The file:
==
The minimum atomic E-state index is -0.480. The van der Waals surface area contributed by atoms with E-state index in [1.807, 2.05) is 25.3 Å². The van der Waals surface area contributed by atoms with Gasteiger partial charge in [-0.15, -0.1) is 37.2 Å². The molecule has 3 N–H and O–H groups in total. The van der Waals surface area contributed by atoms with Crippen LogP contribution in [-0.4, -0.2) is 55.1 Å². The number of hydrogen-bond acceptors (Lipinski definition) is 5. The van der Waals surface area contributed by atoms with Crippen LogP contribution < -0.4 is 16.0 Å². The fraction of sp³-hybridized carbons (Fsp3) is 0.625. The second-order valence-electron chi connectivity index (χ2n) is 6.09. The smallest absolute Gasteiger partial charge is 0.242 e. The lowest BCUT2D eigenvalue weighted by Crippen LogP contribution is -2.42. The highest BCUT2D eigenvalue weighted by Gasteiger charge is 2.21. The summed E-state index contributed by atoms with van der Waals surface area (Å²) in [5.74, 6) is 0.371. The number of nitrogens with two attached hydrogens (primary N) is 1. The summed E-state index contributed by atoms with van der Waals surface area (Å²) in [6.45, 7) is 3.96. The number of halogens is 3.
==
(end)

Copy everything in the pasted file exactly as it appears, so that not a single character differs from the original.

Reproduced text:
The minimum atomic E-state index is -0.480. The van der Waals surface area contributed by atoms with E-state index in [1.807, 2.05) is 25.3 Å². The van der Waals surface area contributed by atoms with Gasteiger partial charge in [-0.15, -0.1) is 37.2 Å². The molecule has 3 N–H and O–H groups in total. The van der Waals surface area contributed by atoms with Crippen LogP contribution in [-0.4, -0.2) is 55.1 Å². The number of hydrogen-bond acceptors (Lipinski definition) is 5. The van der Waals surface area contributed by atoms with Crippen LogP contribution < -0.4 is 16.0 Å². The fraction of sp³-hybridized carbons (Fsp3) is 0.625. The second-order valence-electron chi connectivity index (χ2n) is 6.09. The smallest absolute Gasteiger partial charge is 0.242 e. The lowest BCUT2D eigenvalue weighted by Crippen LogP contribution is -2.42. The highest BCUT2D eigenvalue weighted by Gasteiger charge is 2.21. The summed E-state index contributed by atoms with van der Waals surface area (Å²) in [5.74, 6) is 0.371. The number of nitrogens with two attached hydrogens (primary N) is 1. The summed E-state index contributed by atoms with van der Waals surface area (Å²) in [6.45, 7) is 3.96. The number of halogens is 3.